Principal leaves school in a 'healthy state'

Julie Rose with some Year 11 pupils

Julie Rose with some Year 11 pupils

First published in News by , Chief Reporter

IT’S been a rollercoaster ride – but now the principal of Everest Community Academy is approaching the end of her journey at the Basingstoke school.

Julie Rose, who has announced that she will be taking early retirement at the end of the academic year, has led the school, in Oxford Way, Popley, through numerous changes since she joined in September 2007.

Despite controversy over the decision to convert the school to an academy, outside of local authority control, in 2011, Ms Rose is adamant that this was the right move.

She told The Gazette: “I have never doubted that decision to convert to an academy. I believe that our success going forward is because of the partnership we have with the Academies Enterprise Trust (AET).”

Ms Rose first joined Everest in 2007 when it was known as John Hunt of Everest School. At the time, a new £27million school was being built, and this opened in January 2008.

In September 2011, the school converted to an academy, sponsored by AET, despite opposition from some people in the local community.

The move followed a difficult year for Everest, when it was listed as one of the worst schools in the country for its GCSE results, with just 17 per cent of pupils gaining five A* to C grades, including English and maths.

Ms Rose promised parents that converting to an academy would improve standards, but in 2012 Everest became one of 195 schools in the country not to reach the Government benchmark for GCSEs, when just 34 per cent of pupils hit the target.

However, last year, 54 per cent of pupils achieved the benchmark, and Ms Rose said she feels she is leaving the school in “a healthy state.”

She added: “We got the best results last year, and are predicted to get even better in the next two to three years. The predictions are good and on an upward trend.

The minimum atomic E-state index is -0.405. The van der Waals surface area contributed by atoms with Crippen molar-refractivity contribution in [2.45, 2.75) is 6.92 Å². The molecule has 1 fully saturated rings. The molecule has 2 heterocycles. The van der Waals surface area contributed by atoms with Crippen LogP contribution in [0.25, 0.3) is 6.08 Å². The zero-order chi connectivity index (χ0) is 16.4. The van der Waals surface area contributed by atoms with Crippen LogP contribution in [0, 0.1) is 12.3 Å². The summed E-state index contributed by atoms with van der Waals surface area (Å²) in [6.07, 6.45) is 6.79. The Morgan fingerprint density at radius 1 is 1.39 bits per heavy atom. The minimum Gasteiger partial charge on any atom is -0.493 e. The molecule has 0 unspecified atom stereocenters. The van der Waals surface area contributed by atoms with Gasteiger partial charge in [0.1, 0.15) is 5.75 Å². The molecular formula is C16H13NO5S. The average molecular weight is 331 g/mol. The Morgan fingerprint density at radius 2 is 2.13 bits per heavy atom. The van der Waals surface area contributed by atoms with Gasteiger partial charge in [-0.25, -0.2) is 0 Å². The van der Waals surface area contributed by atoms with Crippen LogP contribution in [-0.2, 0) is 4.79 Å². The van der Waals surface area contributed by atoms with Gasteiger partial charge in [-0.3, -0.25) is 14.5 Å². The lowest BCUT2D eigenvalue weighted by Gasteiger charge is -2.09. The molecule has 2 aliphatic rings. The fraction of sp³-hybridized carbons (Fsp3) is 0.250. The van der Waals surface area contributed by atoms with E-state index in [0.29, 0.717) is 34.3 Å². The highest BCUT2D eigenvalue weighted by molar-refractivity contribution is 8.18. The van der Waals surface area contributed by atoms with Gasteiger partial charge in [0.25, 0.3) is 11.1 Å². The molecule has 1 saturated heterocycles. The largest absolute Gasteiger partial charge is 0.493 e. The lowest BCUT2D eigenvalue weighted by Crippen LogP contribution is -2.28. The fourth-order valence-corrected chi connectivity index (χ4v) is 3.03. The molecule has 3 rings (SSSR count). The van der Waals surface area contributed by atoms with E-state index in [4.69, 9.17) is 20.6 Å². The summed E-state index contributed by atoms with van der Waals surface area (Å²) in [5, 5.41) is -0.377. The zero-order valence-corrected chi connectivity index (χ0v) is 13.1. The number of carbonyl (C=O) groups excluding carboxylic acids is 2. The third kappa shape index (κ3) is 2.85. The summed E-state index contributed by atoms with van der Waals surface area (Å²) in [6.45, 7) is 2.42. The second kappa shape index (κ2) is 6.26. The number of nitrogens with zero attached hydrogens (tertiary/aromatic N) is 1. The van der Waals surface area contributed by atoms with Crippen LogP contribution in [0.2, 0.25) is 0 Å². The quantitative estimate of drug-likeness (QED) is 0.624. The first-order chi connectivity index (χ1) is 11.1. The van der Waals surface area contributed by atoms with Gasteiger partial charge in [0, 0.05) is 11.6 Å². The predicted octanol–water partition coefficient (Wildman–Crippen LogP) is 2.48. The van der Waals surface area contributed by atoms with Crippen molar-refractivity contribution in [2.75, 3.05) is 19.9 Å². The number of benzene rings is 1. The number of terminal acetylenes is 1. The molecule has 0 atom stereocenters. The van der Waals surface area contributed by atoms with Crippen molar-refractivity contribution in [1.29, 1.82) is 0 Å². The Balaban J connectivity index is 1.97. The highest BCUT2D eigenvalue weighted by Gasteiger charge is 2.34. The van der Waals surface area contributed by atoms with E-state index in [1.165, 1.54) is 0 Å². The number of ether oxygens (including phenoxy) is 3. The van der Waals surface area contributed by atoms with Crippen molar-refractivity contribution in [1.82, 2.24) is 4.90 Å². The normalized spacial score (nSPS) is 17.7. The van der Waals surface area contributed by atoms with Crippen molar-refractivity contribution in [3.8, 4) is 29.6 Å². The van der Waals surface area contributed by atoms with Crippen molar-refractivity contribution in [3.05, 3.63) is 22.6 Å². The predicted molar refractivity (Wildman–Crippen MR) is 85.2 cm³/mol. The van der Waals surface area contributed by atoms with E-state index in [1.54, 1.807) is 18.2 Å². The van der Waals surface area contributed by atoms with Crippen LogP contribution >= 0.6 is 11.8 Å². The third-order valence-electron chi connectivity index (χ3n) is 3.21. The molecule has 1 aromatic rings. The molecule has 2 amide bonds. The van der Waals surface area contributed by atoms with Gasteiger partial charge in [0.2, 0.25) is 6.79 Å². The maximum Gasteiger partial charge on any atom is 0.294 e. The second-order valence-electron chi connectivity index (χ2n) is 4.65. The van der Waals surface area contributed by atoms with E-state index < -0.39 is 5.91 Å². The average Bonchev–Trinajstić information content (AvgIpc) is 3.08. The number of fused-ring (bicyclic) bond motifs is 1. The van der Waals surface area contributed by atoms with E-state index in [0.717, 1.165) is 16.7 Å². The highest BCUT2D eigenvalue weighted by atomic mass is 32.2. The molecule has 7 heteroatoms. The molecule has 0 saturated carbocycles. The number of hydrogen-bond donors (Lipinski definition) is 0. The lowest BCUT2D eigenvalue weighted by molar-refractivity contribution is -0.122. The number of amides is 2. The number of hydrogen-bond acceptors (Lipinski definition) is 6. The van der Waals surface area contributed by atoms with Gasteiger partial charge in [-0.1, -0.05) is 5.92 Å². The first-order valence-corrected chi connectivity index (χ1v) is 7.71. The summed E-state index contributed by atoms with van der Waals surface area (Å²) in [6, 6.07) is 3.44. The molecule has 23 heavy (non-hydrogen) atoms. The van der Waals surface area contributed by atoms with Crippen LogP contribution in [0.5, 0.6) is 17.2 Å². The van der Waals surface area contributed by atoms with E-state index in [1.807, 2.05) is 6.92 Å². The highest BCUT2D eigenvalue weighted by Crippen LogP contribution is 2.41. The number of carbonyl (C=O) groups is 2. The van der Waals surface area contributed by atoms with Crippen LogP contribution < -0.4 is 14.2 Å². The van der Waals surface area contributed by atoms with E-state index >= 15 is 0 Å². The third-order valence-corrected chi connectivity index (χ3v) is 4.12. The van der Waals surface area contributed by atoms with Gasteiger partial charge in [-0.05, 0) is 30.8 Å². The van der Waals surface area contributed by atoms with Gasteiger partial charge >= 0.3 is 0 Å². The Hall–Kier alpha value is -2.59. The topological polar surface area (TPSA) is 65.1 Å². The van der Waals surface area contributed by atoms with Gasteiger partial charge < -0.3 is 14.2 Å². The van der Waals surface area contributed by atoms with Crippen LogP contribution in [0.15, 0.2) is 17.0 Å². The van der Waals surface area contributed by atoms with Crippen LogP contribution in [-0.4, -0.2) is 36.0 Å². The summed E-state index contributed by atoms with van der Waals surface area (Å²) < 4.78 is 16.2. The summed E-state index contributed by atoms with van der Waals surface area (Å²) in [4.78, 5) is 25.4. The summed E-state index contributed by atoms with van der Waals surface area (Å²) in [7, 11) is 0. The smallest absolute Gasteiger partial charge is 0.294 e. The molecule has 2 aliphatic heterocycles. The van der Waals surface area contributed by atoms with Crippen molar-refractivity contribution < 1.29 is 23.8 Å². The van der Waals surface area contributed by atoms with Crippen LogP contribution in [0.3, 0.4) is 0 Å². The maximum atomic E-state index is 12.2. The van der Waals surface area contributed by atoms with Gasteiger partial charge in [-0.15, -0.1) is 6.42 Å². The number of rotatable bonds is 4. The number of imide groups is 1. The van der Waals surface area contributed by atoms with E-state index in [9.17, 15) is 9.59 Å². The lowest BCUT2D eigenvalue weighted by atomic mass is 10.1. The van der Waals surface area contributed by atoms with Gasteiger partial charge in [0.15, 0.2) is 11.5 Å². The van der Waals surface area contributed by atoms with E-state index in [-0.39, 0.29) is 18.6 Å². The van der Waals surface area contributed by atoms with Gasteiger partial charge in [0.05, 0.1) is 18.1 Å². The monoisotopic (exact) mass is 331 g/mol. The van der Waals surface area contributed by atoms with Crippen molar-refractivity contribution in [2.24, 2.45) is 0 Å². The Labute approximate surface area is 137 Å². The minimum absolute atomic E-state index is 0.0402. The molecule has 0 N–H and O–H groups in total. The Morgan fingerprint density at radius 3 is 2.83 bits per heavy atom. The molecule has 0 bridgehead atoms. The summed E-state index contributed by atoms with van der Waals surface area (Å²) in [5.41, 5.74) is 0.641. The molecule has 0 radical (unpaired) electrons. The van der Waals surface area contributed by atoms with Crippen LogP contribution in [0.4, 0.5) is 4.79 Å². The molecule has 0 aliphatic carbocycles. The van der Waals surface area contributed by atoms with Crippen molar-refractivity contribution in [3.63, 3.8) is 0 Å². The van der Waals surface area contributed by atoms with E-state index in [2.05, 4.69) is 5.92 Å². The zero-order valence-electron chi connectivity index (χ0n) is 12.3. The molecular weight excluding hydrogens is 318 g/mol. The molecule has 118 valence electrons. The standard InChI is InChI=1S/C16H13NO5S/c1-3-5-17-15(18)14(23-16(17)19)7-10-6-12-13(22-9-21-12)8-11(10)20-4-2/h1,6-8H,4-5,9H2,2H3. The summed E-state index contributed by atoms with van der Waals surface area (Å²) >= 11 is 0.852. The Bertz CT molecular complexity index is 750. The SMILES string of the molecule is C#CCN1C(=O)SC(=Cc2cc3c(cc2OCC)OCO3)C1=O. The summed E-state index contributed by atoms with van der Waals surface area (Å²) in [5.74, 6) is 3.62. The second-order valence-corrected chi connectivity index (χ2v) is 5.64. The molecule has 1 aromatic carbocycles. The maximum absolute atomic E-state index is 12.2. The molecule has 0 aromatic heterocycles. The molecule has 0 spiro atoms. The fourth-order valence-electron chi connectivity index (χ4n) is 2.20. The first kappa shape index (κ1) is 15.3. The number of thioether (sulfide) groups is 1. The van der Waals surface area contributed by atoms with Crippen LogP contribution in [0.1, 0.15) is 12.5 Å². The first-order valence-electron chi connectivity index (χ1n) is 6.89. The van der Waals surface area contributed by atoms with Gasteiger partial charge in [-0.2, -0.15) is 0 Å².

“Our last Ofsted, although the grading was ‘requires improvement’, judged the leadership to be ‘good’. It leaves it in a healthy state. I have, for the last nine months, been working with an Ofsted improvement advisor who is helping us on that journey. We are on that tipping point.”

Since leading Everest, Ms Rose has been living away from her Swanage home during the week, and she said she is looking forward to spending time with her husband.

She added: “I love my horses and I would like to perhaps do some dressage which I haven’t had time to do before.”

The 54-year-old said leading Everest has been “challenging.” She added: “I have loved doing it. It has been a bit of a rollercoaster, but you have to ride the highs and lows and get through it.”

A new principal is set to be appointed after Easter.

Ms Rose said: “The last few months will be emotional but I do feel I’m leaving the school in a stable position for someone. There’s never a good time to leave, but sometimes you have to make decisions for yourself.”

Ms Rose praised her staff and governors, adding: “They are very strong staff, and I think they are well-placed to take the school on to get an ‘outstanding’ grading in the future.”

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